Prof. Guoqing Hu at the State Key Laboratory of Nonlinear Mechanics and his colleagues have made progress in formation mechanism of pulmonary surfactant (PS) corona on nanoparticles (NPs). They studied the interaction between the inhaled NPs and PS in the alveolar fluid and found that structure and molecular conformation of the PS corona depend on the hydrophobicity of the pristine NPs. The results are published as a full paper titled "Unveiling the molecular structure of pulmonary surfactant corona on nanoparticles" in ACS Nano (2017, 11: 6832-6842). The paper's co-authors are Qinglin Hu, Xuan Bai, and Prof. Guoqing Hu from the Institute of Mechanics, and Prof. Yi Zuo from the University of Hawaii.
With a larger surface free energy than the bulk material, NPs immediately adsorb biomolecules upon contacting biological specimens to form the so-called biomolecular corona. Biophysicochemical properties of this corona, instead of the pristine NPs, determines the biological identity of the NPs when further interacting with the biological system. Numerous studies have shown that the biomolecular corona alters the biodistribution, bioreactivity and biopersistence of NPs, thus resulting in differential cellular uptake and biological effects of the NPs. To date, a majority of studies in the biomolecular corona focuses on the protein corona formed by the interaction between the NPs and the plasma proteins. Although the lung is the most susceptible to particle invasion due to its large surface area in direct contact with the environment, relevant studies on pulmonary surfactant coronas are very scarce.
Using coarse-grained molecular dynamics simulations, the authors studied the interactions between NPs and the natural PS in the alveolar fluid. It was found that regardless of their physicochemical properties, upon contact with the PS, both Ag-NP and PST-NP instantly acquire a biomolecular corona that consists of both lipids and proteins. Structure and molecular conformation of the PS corona, however, depend on the hydrophobicity of the pristine NPs, with the hydrophilic Ag-NP forming a bilayered corona and the hydrophobic PST-NP forming a monolayered corona. The PS corona provides the NPs with a physicochemical barrier, equalizes the hydrophobicity of the pristine NPs, and may enhance biorecognition of the NPs. These modifications in physicochemical properties will play a crucial role in affecting the biological identity of the NPs and hence alter their subsequent interactions with cells and other biological entities. It is thus suggested that all studies of inhalation nanotoxicology or NP-based pulmonary drug delivery should consider the influence of the PS corona. The referees gave very positive comments on this work: "These results introduce new definition, a pulmonary identity of nanoparticles, which may have profound effects in the field of nanobio interfaces, nanomedicine, and nanotoxicology" by one, and "The paper is the most thorough simulation of nanoparticle interactions with lung surfactant components that I have seen and appears to be well designed and interpreted according to experimental findings" by another.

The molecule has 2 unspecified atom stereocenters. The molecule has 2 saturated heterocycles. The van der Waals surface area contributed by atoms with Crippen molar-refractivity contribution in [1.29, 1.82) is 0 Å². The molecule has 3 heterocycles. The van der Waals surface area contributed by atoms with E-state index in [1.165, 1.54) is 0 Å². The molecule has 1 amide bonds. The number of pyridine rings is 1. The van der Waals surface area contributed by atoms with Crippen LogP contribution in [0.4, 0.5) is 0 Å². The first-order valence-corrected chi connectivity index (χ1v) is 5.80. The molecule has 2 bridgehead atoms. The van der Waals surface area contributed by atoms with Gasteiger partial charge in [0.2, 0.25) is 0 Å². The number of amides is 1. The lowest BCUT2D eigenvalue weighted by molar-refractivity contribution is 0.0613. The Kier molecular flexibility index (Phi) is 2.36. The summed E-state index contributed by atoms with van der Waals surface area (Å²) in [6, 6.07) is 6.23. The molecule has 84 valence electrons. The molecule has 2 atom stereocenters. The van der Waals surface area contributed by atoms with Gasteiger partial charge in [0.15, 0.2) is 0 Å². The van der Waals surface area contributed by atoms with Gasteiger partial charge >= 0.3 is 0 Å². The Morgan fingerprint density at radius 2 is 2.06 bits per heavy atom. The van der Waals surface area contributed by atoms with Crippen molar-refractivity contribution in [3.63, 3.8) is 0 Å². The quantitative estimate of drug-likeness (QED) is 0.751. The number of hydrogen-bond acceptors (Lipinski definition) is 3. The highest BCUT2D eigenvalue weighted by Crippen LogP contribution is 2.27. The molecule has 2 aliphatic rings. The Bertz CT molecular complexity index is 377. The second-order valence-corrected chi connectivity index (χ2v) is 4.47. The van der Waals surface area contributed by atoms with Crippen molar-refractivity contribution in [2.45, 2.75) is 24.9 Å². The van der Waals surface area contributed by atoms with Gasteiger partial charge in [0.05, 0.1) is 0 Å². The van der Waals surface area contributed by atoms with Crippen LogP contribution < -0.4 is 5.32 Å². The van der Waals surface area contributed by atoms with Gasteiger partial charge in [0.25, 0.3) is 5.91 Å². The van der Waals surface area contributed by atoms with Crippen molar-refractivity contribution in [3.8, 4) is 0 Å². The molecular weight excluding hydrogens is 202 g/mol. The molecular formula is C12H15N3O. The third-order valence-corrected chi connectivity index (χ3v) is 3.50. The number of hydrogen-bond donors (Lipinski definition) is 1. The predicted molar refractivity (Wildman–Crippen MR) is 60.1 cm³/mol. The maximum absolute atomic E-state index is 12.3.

This work was supported by National Natural Science Foundation of China, the CAS Key Research Program of Frontier Sciences, and the CAS Strategic Priority Research Program.
Fig.1 Self-assembly of pulmonary surfactant in aqueous bulk phase
Fig. 2 Structure and chemical composition of the PS corona formed on two representative NPs (hydrophilic silver NP and hydrophobic polystyrene NP)